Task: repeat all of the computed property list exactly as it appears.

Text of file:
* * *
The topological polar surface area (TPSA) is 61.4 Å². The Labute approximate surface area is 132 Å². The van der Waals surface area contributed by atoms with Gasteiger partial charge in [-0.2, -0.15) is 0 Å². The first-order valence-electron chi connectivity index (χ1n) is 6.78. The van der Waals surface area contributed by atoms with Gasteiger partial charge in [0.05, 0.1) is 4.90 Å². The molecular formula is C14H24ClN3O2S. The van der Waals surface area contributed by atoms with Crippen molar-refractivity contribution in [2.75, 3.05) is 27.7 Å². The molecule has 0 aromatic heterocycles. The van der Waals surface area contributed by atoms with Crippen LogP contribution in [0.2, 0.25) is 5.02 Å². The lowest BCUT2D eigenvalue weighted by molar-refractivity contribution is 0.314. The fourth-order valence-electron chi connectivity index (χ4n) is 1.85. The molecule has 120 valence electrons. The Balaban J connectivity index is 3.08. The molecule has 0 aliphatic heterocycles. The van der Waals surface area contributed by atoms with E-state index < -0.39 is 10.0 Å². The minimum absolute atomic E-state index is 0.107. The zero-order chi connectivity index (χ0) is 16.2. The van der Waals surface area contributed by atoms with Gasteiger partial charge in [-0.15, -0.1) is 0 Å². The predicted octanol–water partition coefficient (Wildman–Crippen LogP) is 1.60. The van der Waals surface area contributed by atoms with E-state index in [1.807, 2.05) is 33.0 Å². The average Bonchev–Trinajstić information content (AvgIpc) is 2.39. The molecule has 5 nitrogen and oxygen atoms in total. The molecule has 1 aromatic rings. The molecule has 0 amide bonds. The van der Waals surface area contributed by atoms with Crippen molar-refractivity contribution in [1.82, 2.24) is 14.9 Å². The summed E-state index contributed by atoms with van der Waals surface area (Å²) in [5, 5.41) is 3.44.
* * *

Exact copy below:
The topological polar surface area (TPSA) is 61.4 Å². The Labute approximate surface area is 132 Å². The van der Waals surface area contributed by atoms with Gasteiger partial charge in [-0.2, -0.15) is 0 Å². The first-order valence-electron chi connectivity index (χ1n) is 6.78. The van der Waals surface area contributed by atoms with Gasteiger partial charge in [0.05, 0.1) is 4.90 Å². The molecular formula is C14H24ClN3O2S. The van der Waals surface area contributed by atoms with Crippen molar-refractivity contribution in [2.75, 3.05) is 27.7 Å². The molecule has 0 aromatic heterocycles. The van der Waals surface area contributed by atoms with Crippen LogP contribution in [0.2, 0.25) is 5.02 Å². The lowest BCUT2D eigenvalue weighted by molar-refractivity contribution is 0.314. The fourth-order valence-electron chi connectivity index (χ4n) is 1.85. The molecule has 120 valence electrons. The Balaban J connectivity index is 3.08. The molecule has 0 aliphatic heterocycles. The van der Waals surface area contributed by atoms with E-state index < -0.39 is 10.0 Å². The minimum absolute atomic E-state index is 0.107. The zero-order chi connectivity index (χ0) is 16.2. The van der Waals surface area contributed by atoms with Gasteiger partial charge in [-0.15, -0.1) is 0 Å². The predicted octanol–water partition coefficient (Wildman–Crippen LogP) is 1.60. The van der Waals surface area contributed by atoms with E-state index in [1.807, 2.05) is 33.0 Å². The average Bonchev–Trinajstić information content (AvgIpc) is 2.39. The molecule has 5 nitrogen and oxygen atoms in total. The molecule has 1 aromatic rings. The molecule has 0 amide bonds. The van der Waals surface area contributed by atoms with Crippen molar-refractivity contribution in [1.82, 2.24) is 14.9 Å². The summed E-state index contributed by atoms with van der Waals surface area (Å²) in [5, 5.41) is 3.44.